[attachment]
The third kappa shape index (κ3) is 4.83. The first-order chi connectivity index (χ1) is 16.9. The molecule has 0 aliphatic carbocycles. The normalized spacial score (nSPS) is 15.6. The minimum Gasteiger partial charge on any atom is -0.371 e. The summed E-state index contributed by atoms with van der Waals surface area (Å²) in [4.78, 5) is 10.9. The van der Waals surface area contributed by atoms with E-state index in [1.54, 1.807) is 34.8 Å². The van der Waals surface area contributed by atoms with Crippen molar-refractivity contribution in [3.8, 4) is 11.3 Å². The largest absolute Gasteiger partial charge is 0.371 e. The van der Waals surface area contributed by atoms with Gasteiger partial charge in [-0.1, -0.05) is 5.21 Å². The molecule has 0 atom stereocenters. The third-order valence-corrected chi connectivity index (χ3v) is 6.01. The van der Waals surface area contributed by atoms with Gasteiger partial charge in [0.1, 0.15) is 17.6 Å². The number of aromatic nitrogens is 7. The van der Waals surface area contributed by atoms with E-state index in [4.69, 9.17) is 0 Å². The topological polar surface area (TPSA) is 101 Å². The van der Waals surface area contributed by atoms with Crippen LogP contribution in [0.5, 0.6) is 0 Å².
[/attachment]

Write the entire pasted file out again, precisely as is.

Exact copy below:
The third kappa shape index (κ3) is 4.83. The first-order chi connectivity index (χ1) is 16.9. The molecule has 0 aliphatic carbocycles. The normalized spacial score (nSPS) is 15.6. The minimum Gasteiger partial charge on any atom is -0.371 e. The summed E-state index contributed by atoms with van der Waals surface area (Å²) in [4.78, 5) is 10.9. The van der Waals surface area contributed by atoms with E-state index in [1.54, 1.807) is 34.8 Å². The van der Waals surface area contributed by atoms with Crippen molar-refractivity contribution in [3.8, 4) is 11.3 Å². The largest absolute Gasteiger partial charge is 0.371 e. The van der Waals surface area contributed by atoms with Gasteiger partial charge in [-0.1, -0.05) is 5.21 Å². The molecule has 0 atom stereocenters. The third-order valence-corrected chi connectivity index (χ3v) is 6.01. The van der Waals surface area contributed by atoms with Gasteiger partial charge in [0.1, 0.15) is 17.6 Å². The number of aromatic nitrogens is 7. The van der Waals surface area contributed by atoms with E-state index in [4.69, 9.17) is 0 Å². The topological polar surface area (TPSA) is 101 Å². The van der Waals surface area contributed by atoms with Crippen LogP contribution in [0.5, 0.6) is 0 Å².